Exhibition of the Jewish Museum at the open-air museum Hessenpark.
As the chairman of the "Frankfurt Künstlerbund" (Association of Artists), Jakob Nussbaum supported new developments in art and promoted new ideas on improving support for talented artists. He already put those ideas into practice as early as 1922 by founding the "Frankfurt Künstlerhilfe", an artists’ aid association. Four years later, in 1926, he was appointed to lead a Master Studio in Städelschule art school. Nussbaum joined the Berlin Secession art movement in 1904, and his style was strongly influenced by their ‘plein air’ painting. Nonetheless, his painterly expression largely remained informed by realism and impressionism. In 1933, Jakob Nussbaum was dismissed from his teaching position at the Städelschule art school. The same year he emigrated with his family to Palestine, where he settled at the Lake of Gennesaret. He died there in 1936, aged 63.
In keeping with his fascination for Frankfurt, it now became the object of his ideas as an artist. He focused particularly on the public spaces and banks of the River Main. Many of his paintings show the vista from the river’s left bank across to the inner city, still a popular view for postcards. One of his key works from this period is "Mainufer mit Blick auf die Alte Brücke" (bank of the river Main with view on the old bridge).
Travelling through Europe
Unable to travel with canvases and paints, he sketched in charcoal and in pencil on paper. After travelling by boat in 1911 to the Canary Islands, he first turned these sketches into lithographs. The landscapes, whether a chain of mountains on Tenerife or outlines of boats against a coastline, reflect Nussbaum’s feelings on viewing the natural world.
Jakob Nussbaum: View from the studio on the Schaumainkai, 1922, oil on canvas © Jewish Museum Frankfurt
Jakob Nussbaum: landscape (Kinneret at the Sea of Galilee), 1925, pol on canvas, on press board © Jewish Museum Frankfurt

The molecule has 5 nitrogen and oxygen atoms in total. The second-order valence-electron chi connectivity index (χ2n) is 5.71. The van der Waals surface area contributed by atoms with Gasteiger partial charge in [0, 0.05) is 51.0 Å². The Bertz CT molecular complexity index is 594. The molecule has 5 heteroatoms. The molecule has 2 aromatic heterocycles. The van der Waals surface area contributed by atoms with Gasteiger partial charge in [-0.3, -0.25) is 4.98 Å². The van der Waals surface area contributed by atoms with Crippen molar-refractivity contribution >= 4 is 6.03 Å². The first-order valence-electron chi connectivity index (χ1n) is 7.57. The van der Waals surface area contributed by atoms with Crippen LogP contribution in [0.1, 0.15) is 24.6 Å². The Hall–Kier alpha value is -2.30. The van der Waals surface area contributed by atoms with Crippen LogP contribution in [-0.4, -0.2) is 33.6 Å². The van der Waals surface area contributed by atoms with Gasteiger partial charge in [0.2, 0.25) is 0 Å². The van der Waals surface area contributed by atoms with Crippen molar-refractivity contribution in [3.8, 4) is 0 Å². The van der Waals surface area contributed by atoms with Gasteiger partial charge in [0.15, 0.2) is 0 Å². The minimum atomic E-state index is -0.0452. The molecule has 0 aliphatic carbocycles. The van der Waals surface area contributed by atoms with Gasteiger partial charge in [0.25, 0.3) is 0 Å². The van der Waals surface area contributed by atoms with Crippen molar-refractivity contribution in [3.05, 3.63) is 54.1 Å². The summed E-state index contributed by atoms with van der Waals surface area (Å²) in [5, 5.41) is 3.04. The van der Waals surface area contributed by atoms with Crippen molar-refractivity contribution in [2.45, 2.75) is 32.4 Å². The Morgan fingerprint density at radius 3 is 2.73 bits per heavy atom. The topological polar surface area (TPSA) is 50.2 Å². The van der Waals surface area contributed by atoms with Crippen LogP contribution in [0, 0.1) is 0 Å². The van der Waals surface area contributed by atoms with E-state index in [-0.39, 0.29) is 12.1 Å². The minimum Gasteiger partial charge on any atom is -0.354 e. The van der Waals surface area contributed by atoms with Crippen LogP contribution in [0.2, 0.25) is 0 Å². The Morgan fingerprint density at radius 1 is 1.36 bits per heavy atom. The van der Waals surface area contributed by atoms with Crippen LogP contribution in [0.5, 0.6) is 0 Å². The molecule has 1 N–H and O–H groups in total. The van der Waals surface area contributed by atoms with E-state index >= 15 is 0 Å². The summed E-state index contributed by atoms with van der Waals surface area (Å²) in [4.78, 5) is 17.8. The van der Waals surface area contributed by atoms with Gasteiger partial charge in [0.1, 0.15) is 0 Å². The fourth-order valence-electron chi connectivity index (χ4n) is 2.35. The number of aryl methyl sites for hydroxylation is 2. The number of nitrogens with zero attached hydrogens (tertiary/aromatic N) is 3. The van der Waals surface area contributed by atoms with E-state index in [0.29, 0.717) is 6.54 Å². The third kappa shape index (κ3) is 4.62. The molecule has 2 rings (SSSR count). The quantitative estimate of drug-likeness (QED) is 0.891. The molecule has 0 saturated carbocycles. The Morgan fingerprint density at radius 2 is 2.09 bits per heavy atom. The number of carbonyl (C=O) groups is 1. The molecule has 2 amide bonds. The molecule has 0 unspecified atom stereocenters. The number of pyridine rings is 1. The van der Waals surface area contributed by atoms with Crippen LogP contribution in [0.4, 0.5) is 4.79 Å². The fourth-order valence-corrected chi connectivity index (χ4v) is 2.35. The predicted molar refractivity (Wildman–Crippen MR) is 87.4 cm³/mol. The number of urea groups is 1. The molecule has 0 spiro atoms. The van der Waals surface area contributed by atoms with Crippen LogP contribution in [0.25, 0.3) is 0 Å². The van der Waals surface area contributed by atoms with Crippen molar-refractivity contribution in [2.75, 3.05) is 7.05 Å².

Jakob Nussbaum on one of his journeys to Palestine © Jewish Museum Frankfurt
Landscapes of War
In December 1914, Jakob Nussbaum was called up to fight in the First World War. In 1915, he was sent to the Western Front. One year later, he was in France as a war artist. The city- and landscapes Nussbaum executed during the First World War in France were afterwards transfered into lithographs, which are also on display in the exhibition.
The Landscapes of Zion
In Winter 1925, Nussbaum travelled with his wife from Hamburg through the English Channel down the Atlantic coast to the Mediterranean Sea. Their first short stop was in Egypt. After just two days, they continued to Mandatory Palestine. They stayed there for several weeks. After his return, he issued a portfolio of graphic works – the "Palestine Portfolio", comprising ten dry point etchings. The subjects constantly revisited in this portfolio.
Through the Taunus and Odenwald Landscape
Jakob Nussbaum frequently went out into the countryside around Frankfurt, near and far. Nussbaum’s landscapes reflect his fascination for the natural world, yet are also imbued with a certain sense of loneliness.
Farewell and new Life
On 15 April 1933, Nussbaum lost his professorship at the Frankfurt’s Städelschule art college and his master’s studio. He decided to emigrate with his family to the British Mandate of Palestine. Nearly sixty friends, neighbors and collectors inscribed some farewell greetings with partially also photos and drawings. This album is an exceptional historical document which is for the first time on show in this exhibition.